07:52 GMT +318 July 2019
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    EU Army: If Trump's Plan for NATO Works Out Who Will Pay for Europe's Defense?

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    If NATO's role in maintaining Europe's security diminishes Brussels may start considering a European army. However, if created such a military would risk facing the same problems as NATO currently has.

    A recent Sputnik.Polls survey revealed that the majority of Europeans believe that they need protection from NATO. According to the poll, half of the Europeans polled believe that the European Union does need the protection offered by the US and NATO, while only 48 percent of American respondents share their opinion on the matter.

    The idea that Europe needs the US and NATO aid turned out to be especially prevalent in Germany (63 percent) as well as Italy and Poland (65 percent). Meanwhile, the concept that Europe doesn’t require any external assistance to ensure its safety appears to be most popular in France (30 percent), Spain (33 percent) and in the US (31 percent).

    Laurent Jacobelli, Deputy Secretary General of the France Arise (Debout la France, DLF) party said that the result of the survey can be explained by a discrepancy in the defense capabilities within the EU.

    "There are several categories of countries in the EU. There are countries that don’t have armed forces or have a small army. They do need protection from an international organization [NATO]. Among them are Italy, Spain and Germany. They need NATO more than France does. France has one of the strongest militaries in Europe," Jacobelli told Sputnik French.

    Furthermore, he shared assumptions on the future of relations between NATO and its centerpiece force, the United States, as well as the possible changes to Washington’s involvement in European defense issues.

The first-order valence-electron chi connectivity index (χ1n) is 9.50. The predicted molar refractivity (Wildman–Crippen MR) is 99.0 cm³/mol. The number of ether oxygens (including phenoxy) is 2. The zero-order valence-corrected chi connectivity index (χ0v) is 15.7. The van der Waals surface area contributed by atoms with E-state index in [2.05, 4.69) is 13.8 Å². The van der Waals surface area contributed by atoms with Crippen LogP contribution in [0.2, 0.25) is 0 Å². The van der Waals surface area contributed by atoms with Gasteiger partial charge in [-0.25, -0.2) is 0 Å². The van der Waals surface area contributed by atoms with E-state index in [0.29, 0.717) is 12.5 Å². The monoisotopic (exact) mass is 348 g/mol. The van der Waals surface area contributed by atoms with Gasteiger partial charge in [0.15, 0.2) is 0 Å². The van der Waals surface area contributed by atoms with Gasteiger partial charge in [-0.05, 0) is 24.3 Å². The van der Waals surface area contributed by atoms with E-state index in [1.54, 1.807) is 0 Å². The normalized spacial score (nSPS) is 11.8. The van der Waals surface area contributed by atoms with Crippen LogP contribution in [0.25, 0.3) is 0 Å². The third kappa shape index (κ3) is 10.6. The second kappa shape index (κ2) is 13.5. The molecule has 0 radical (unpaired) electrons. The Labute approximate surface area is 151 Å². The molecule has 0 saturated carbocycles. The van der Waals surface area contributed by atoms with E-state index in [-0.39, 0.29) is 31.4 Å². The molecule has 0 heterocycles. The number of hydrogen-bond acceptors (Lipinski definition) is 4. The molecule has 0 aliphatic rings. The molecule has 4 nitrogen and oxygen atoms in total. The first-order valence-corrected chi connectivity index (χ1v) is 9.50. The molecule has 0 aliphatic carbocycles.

US President Donald Trump has long been known as a vocal critic of the alliance, saying that the organization is not much engaged in fighting terrorism and that its members are not contributing enough.

    In January, in an interview with The Times, Trump called the alliance "obsolete."

    "I said a long time ago that NATO had problems. Number one it was obsolete, because it was designed many, many years ago. Number two the countries aren’t paying what they’re supposed to pay. I took such heat, when I said NATO was obsolete. It’s obsolete because it wasn’t taking care of terror," he said.

    "I guess that Trump has at least one talent. He knows what the American people want. This is why he won. He understood that many in the US don’t want their country to remain the defender of the world," Jacobelli pointed out.

    Moreover, he added, Trump understood the conclusions on the situation in Europe that the "geopolitical reality permanently changes and alliances are unstable."

    "I think that the American people don’t want to be dragged into wars in remote parts of the world, into wars over some un-American values," Jacobelli said.

    He also questioned the idea that the European Union needs own defense structure in the form of a European army.

    "Why is it often said that Europe needs defense? Who is going to attack Europe? A certain country can be attacked, but not Europe. Europe should not be regarded as an undivided whole. The EU is a community of nations with their own armed forces. So, it cannot be attacked, unlike certain European countries," Jacobelli said.

    He also underscored that taking into account Brexit, a European army would be a heavy financial and military burden for certain countries, especially France. 

    "This situation would be the same as between the US and NATO now. Taking into account the differences between separate European militaries, a European army would mean a France-sponsored army," Jacobelli concluded.

     

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    defense, NATO, European Union, Donald Trump, France, United States
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